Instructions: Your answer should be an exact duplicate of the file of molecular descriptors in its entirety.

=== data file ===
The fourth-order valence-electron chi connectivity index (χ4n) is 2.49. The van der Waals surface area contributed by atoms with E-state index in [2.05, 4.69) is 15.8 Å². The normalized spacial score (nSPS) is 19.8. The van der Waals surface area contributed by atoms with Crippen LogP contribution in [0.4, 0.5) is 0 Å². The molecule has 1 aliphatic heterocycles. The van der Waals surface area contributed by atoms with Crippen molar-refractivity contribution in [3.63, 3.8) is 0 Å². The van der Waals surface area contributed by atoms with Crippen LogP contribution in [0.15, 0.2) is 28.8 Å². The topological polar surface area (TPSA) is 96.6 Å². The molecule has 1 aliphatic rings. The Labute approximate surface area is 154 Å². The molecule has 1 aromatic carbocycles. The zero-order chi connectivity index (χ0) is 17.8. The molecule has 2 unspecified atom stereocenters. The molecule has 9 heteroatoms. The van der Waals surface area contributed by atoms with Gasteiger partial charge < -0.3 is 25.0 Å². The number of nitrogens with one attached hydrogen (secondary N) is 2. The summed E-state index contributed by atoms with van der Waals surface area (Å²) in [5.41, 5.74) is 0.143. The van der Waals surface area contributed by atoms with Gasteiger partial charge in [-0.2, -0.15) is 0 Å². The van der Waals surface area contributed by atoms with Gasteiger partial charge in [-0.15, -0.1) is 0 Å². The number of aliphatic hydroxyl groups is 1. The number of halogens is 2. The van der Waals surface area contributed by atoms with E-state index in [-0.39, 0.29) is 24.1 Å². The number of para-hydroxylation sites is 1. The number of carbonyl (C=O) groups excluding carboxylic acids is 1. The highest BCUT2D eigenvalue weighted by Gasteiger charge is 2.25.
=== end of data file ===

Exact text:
The fourth-order valence-electron chi connectivity index (χ4n) is 2.49. The van der Waals surface area contributed by atoms with E-state index in [2.05, 4.69) is 15.8 Å². The normalized spacial score (nSPS) is 19.8. The van der Waals surface area contributed by atoms with Crippen LogP contribution in [0.4, 0.5) is 0 Å². The molecule has 1 aliphatic heterocycles. The van der Waals surface area contributed by atoms with Crippen molar-refractivity contribution in [3.63, 3.8) is 0 Å². The van der Waals surface area contributed by atoms with Crippen LogP contribution in [0.15, 0.2) is 28.8 Å². The topological polar surface area (TPSA) is 96.6 Å². The molecule has 1 aliphatic rings. The Labute approximate surface area is 154 Å². The molecule has 1 aromatic carbocycles. The zero-order chi connectivity index (χ0) is 17.8. The molecule has 2 unspecified atom stereocenters. The molecule has 9 heteroatoms. The van der Waals surface area contributed by atoms with Gasteiger partial charge < -0.3 is 25.0 Å². The number of nitrogens with one attached hydrogen (secondary N) is 2. The summed E-state index contributed by atoms with van der Waals surface area (Å²) in [5.41, 5.74) is 0.143. The van der Waals surface area contributed by atoms with Gasteiger partial charge in [-0.2, -0.15) is 0 Å². The van der Waals surface area contributed by atoms with Gasteiger partial charge in [-0.15, -0.1) is 0 Å². The number of aliphatic hydroxyl groups is 1. The number of halogens is 2. The van der Waals surface area contributed by atoms with E-state index in [-0.39, 0.29) is 24.1 Å². The number of para-hydroxylation sites is 1. The number of carbonyl (C=O) groups excluding carboxylic acids is 1. The highest BCUT2D eigenvalue weighted by Gasteiger charge is 2.25.